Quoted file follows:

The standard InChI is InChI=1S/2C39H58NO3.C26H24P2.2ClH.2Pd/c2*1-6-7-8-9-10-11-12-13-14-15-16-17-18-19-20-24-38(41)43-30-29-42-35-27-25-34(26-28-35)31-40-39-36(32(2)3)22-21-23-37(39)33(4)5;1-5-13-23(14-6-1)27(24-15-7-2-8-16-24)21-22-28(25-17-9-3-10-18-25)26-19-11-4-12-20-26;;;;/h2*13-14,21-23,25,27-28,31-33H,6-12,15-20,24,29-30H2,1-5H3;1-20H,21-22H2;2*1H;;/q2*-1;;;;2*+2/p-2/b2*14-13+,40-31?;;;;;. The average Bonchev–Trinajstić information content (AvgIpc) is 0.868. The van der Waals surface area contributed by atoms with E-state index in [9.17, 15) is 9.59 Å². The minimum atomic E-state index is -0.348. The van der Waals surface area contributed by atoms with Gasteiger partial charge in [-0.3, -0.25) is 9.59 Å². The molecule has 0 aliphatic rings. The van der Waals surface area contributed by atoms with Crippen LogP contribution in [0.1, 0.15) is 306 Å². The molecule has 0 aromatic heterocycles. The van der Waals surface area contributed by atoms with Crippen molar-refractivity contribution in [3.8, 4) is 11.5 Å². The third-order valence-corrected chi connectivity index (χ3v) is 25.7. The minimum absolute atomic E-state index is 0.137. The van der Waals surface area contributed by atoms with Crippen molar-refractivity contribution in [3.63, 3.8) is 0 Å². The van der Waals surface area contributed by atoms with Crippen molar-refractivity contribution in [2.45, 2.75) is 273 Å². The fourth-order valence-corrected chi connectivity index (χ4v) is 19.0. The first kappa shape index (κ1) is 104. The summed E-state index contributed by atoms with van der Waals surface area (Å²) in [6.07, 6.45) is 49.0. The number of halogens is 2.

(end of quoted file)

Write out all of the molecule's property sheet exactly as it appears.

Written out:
The standard InChI is InChI=1S/2C39H58NO3.C26H24P2.2ClH.2Pd/c2*1-6-7-8-9-10-11-12-13-14-15-16-17-18-19-20-24-38(41)43-30-29-42-35-27-25-34(26-28-35)31-40-39-36(32(2)3)22-21-23-37(39)33(4)5;1-5-13-23(14-6-1)27(24-15-7-2-8-16-24)21-22-28(25-17-9-3-10-18-25)26-19-11-4-12-20-26;;;;/h2*13-14,21-23,25,27-28,31-33H,6-12,15-20,24,29-30H2,1-5H3;1-20H,21-22H2;2*1H;;/q2*-1;;;;2*+2/p-2/b2*14-13+,40-31?;;;;;. The average Bonchev–Trinajstić information content (AvgIpc) is 0.868. The van der Waals surface area contributed by atoms with E-state index in [9.17, 15) is 9.59 Å². The minimum atomic E-state index is -0.348. The van der Waals surface area contributed by atoms with Gasteiger partial charge in [-0.3, -0.25) is 9.59 Å². The molecule has 0 aliphatic rings. The van der Waals surface area contributed by atoms with Crippen LogP contribution in [0.1, 0.15) is 306 Å². The molecule has 0 aromatic heterocycles. The van der Waals surface area contributed by atoms with Crippen molar-refractivity contribution in [3.8, 4) is 11.5 Å². The third-order valence-corrected chi connectivity index (χ3v) is 25.7. The minimum absolute atomic E-state index is 0.137. The van der Waals surface area contributed by atoms with Crippen molar-refractivity contribution in [3.63, 3.8) is 0 Å². The van der Waals surface area contributed by atoms with Crippen molar-refractivity contribution in [2.45, 2.75) is 273 Å². The fourth-order valence-corrected chi connectivity index (χ4v) is 19.0. The first kappa shape index (κ1) is 104. The summed E-state index contributed by atoms with van der Waals surface area (Å²) in [6.07, 6.45) is 49.0. The number of halogens is 2.